Shipping plastic bottles creates less CO2 than landfilling
A new Waste & Resources Action Programme (WRAP)
study released in August 2008 has found that selling
the UK’s used plastic bottles and paper for recycling
in China actually saves carbon emissions. Shipping
these materials more than 10,000 miles produces
less CO2 than sending them to landfill at home and
using brand new materials.
The transport issue is just one factor in assessing
the environmental impact of exporting materials
for recycling. However, it has become increasingly
important to understand, as over the last ten years
exports of used paper have risen from approximately
470,000 tons to 4.7 million tons. Exports of used
plastic bottles have gone from less than 40,000
tons to half a million tons over the same period.
This increase reflects the huge rise in household
recycling in the UK from 7 percent to over 30 percent
during that time.
The UK collects more paper than it can recycle and
there is strong demand from growing economies, such
as China, where there are not enough trees for paper.
Plastic bottles are also much in demand from China’s
manufacturing industry and there is currently insufficient
capacity in the UK to reprocess them here.
This study shows it is environmentally less harmful
to send that material to China for reprocessing
than sending it to landfill in the UK.
This study sought to answer the specific question
of whether the CO2 emissions from the transport
outweighed the benefits of the recycling. It quantifies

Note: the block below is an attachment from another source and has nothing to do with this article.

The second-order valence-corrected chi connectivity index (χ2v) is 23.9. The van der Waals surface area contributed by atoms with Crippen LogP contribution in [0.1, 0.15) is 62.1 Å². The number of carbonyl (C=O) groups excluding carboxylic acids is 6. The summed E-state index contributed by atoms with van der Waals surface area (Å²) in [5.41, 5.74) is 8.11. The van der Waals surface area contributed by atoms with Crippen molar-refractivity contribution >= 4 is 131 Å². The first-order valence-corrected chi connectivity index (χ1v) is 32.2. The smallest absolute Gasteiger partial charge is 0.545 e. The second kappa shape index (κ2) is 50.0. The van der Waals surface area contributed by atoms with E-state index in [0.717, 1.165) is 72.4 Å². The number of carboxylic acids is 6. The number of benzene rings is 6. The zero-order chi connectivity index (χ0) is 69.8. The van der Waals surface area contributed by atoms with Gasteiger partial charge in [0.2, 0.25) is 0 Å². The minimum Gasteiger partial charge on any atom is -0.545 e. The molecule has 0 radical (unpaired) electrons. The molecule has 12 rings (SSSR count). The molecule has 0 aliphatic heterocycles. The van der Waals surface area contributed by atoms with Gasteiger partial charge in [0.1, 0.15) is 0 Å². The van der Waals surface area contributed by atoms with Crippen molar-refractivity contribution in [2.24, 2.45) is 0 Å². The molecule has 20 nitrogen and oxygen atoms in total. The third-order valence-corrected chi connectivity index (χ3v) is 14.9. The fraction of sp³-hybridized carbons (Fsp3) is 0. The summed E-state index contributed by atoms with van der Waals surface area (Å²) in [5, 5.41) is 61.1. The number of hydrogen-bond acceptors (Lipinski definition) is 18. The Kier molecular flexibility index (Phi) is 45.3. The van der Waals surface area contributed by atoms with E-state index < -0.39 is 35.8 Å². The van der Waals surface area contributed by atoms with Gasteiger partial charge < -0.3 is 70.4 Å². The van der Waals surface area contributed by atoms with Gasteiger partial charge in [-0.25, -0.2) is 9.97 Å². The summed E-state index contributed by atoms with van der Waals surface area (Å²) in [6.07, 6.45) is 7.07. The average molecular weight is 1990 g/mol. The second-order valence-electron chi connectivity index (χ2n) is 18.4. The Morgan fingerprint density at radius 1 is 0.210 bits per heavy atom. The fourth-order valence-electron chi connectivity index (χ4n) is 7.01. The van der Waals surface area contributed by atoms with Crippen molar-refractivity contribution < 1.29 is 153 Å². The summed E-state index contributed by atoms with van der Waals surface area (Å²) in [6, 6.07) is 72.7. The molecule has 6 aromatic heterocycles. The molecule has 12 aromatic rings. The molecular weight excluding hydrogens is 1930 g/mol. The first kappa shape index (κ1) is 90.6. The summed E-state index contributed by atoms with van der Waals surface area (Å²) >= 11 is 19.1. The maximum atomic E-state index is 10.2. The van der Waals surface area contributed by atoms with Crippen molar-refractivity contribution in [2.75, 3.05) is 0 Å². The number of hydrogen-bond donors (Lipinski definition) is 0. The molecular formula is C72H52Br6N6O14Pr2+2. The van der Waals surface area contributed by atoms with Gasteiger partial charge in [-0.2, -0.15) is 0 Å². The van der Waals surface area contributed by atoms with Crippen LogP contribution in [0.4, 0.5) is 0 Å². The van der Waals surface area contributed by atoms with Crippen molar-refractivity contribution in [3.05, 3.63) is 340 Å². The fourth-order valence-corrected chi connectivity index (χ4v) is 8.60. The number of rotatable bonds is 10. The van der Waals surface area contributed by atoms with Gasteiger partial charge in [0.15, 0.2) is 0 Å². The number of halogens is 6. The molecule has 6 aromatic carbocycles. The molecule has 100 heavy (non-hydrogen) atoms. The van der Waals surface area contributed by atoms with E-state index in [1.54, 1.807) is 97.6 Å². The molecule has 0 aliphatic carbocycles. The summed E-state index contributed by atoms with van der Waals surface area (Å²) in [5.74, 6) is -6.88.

the CO2 emissions from transporting one ton of recovered
mixed paper or recovered plastic (PET/HDPE) bottles
to China. It assumes that the carbon savings of
recycling in China are similar to those identified
in other countries, including the UK.
The study showed that the emissions caused by transporting
the material to China account for only a small amount
– on average less than a third – of the CO2 saved
by recycling. However, due to the imbalance of trade
between China and the UK, the majority of container
ships head back to China empty and they are producing
CO2 emissions whether or not they are carrying cargo.
If you take this into account, the transport emissions
are even smaller - less than one-tenth of the overall
amount of CO2 saved by recycling.
This study is not a Life Cycle Analysis (LCA), although
it forms a necessary part of the evidence base to
demonstrate that exporting the material to China
is environmentally sustainable. To answer this question
in full, further work on the relative environmental
impacts of recycling processes in China and the
UK would be required.